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ARS Home » Plains Area » Lubbock, Texas » Cropping Systems Research Laboratory » Cotton Production and Processing Research » Research » Publications at this Location » Publication #168882


item Holt, Gregory

Submitted to: ASAE Annual International Meeting
Publication Type: Proceedings
Publication Acceptance Date: 8/28/2004
Publication Date: 10/10/2004
Citation: Holt, G.A. 2004. Fiber quality comparison tests of the power roll gin stand to three different makes of conventional gin stands. In: Proceedings of the ASAE Annual International Meeting, August 1-4, 2004, Ottawa, Canada. Paper No. 041055. 16 p.

Interpretive Summary: During the 2003-04 ginning season, there were eleven cotton gins that operated eighteen powered roll gin stands. This was the first year for this technology to be utilized in a commercial application. The technology was retrofitted on four different makes and models of conventional gin stands. This paper reports on comparison studies conducted in three commercial cotton gins operating different makes and models of gin stands. The cotton gins were located in Arkansas, California, and Texas. This study focused primarily on fiber quality comparisons of the powered roll gin stand technology versus conventional gin stands. Results showed the best performance was obtained on the same model of gin stand as the initial prototype evaluated in the USDA-ARS ginning laboratory in Lubbock, Texas. Overall, the power roll technology shows great promise and should be optimized for different makes of gin stands currently in use. Likewise, the power roll gin stand lends itself to potential real-time process control applications where the gin stand would be able to adjust operational settings based on the quality of seed cotton being ginned. The potential for this gin stand to perform "prescription ginning" is discussed.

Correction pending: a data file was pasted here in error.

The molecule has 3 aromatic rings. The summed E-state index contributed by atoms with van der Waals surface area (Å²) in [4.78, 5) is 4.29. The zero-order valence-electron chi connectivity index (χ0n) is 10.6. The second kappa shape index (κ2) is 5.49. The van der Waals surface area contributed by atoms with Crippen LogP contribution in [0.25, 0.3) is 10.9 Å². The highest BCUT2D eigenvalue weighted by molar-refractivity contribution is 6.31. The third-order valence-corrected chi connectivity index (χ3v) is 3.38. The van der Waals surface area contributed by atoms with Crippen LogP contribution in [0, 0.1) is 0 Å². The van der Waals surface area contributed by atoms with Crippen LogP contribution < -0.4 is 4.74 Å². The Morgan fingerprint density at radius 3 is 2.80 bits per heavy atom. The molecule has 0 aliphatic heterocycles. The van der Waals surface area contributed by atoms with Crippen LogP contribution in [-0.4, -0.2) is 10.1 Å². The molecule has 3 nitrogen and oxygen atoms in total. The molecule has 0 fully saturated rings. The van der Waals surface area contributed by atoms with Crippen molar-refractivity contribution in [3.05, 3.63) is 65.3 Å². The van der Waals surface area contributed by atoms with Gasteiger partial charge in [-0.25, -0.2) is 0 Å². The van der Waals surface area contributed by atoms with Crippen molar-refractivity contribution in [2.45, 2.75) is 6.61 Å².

Technical Abstract: The powered roll gin stand is a new saw-type ginning technology that has undergone numerous studies evaluating its use for ginning seed cotton. Past results have shown increased production and turnout without adversely affecting fiber properties. In some cases, improvements in fiber properties over a conventional gin stand were demonstrated. This paper reports High Volume Instrument and Advanced Fiber Information System fiber property results from three recent field tests evaluating the technology on three different makes of gin stands. Results indicate the make of gin stand where optimization studies have been performed to determine optimal operational settings performed significantly better than the conventional gin stand in processing rate, lint turnout, and some fiber properties. Current and planned future studies are also discussed, including the potential to use this technology for real-time process control of fiber properties.